Still, the film's phenomenal popularity seemed destined to be coronated by a Best Picture Oscar in March - at least until last night, when the PGA declared "We don't all love Avatar, either." I don't think James Cameron stands a chance of besting his ex-wife Bigelow for the Best Director prize, and suddenly Avatar is no longer a lock for Best Picture. The movie is still the front-runner, but it is not unbeatable.

This all helps make this year's Oscars a little more interesting, which is good, because the race is pretty boring. Even though the nominations won't be announced until Feb. 2, most of the major categories have already been decided (Jeff Bridges, Mo'Nique, Christoph Waltz, etc.) The only real question, other than Best Picture, is whether the Academy will finally give Meryl Streep another Oscar or allow Sandra Bullock into the winners' circle.

And then there were nine

The Academy of Motion Pictures Arts and Sciences has whittled down the 65 entries for this year's Foreign-Language Oscar to a short list of nine films. They are:

- El Secreto de Sus Ojos (Argentina)

- Samson & Delilah (Australia)

- The World is Big and Salvation Lurks Around the Corner (Bulgaria)

- Un Prophete (France)

- The White Ribbon (Germany)

- Ajami (Israel)

- Kelin (Kazakhstan)

- Winter in Wartime (The Netherlands)

- The Milk of Sorrow (Peru)

The final five nominees for the award will be announced along with the rest of this year's Oscar contenders on Feb. 2. I haven't seen any of these movies yet, although I'll finally be seeing Michael Haneke's The White Ribbon next week (Sony Pictures Classics is opening the movie in Miami on Feb. 5, a couple of days after the nominations).


 I've been a huge fan of Haneke ever since I unsuspectingly wandered into a screening of Funny Games at the Toronto Film Festival in 1997, knowing nothing whatsoever about the movie, and came out with my world completely rocked. Later that afternoon, I happened to be riding a hotel elevator and Haneke got on (I recognized him from his photo in the festival program book). Normally I would have said hello, but that movie had rattled me so much I was a little afraid of him.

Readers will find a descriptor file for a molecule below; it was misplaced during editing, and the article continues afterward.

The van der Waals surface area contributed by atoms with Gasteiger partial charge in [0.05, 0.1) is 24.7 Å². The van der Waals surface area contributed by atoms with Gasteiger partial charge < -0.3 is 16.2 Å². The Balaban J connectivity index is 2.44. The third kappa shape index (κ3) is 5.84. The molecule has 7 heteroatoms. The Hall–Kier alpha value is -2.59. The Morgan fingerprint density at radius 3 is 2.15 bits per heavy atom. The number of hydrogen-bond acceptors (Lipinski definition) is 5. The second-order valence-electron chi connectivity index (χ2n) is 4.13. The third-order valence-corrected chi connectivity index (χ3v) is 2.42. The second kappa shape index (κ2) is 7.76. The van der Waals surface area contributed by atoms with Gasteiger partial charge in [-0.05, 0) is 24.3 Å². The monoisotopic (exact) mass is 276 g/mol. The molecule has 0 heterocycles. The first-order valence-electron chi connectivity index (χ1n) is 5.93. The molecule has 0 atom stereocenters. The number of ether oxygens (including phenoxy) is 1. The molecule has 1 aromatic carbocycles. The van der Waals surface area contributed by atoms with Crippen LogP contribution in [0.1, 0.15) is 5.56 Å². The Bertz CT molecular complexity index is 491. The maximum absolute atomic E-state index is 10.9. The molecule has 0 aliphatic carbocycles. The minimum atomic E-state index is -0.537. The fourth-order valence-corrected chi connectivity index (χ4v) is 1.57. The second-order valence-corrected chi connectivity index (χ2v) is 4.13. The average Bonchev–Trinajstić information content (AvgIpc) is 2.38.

I formally interviewed Haneke two years ago for his English-language Funny Games remake, which didn't get much love from most critics, but what the hell do they know? I am blindly guessing Haneke will win an Oscar this year, since The White Ribbon is supposed to be fantastic and he has earned so much respect from the international film community for his body of work.

Last week Roger Ebert wrote a fascinating, mammoth dissectation of Haneke's Cache (Hidden), which Martin Scorsese is planning to remake with Leonardo DiCaprio in the role of the husband. If you've seen Cache, check out Ebert's story here.

National Board of Review announces its 2009 winners

Up in the Air has been named Best Picture of the Year by the National Board Review. Founded in 1909, the group of film critics and historians is the oldest in the U.S. and is often dismissed for its supposedly safe and stodgy choices. But its last two Best Picture winners, No Country For Old Men and Slumdog Millionaire, have gone on to win big at the Oscars, too. And they put Star Trek on their list of the year's ten best, so maybe they are getting a little hipper.


Up in the Air's George Clooney shared the Best Actor award with Morgan Freeman, who plays Nelson Mandela in Invictus. Up in the Air also won the Best Supporting Actress (for Anna Kendrick) and Best Adapted Screenplay, for Jason Reitman and Sheldon Turner.

The Best Director prize went to Invictus' Clint Eastwood. An Education's Carey Mulligan was named Best Actress. Other noteworthy winners: The Cove (Best Documentary), A Serious Man (Best Original Screenplay) and Best Foreign Language Film (A Prophet).

Notable omissions: The Road, Nine and The Lovely Bones, all of which are being pushed heavily for Oscar consideration.

The NBR awards will be handed out Jan. 12. With Golden Globe nominatins due on Dec. 15, the Oscar season has officially begun.Here is the complete list of NBR winners. They give out a lot of awards:

Best Film: Up in the Air
Best Director: Clint Eastwood, Invictus
Best Actor(s): George Clooney (Up in the Air) and Morgan Freeman (Invictus)


Best Actress: Carey Mulligan (An Education)
Best Supporting Actor: Woody Harrelson (The Messenger)
Best Supporting Actress: Anna Kendrick (Up In The Air)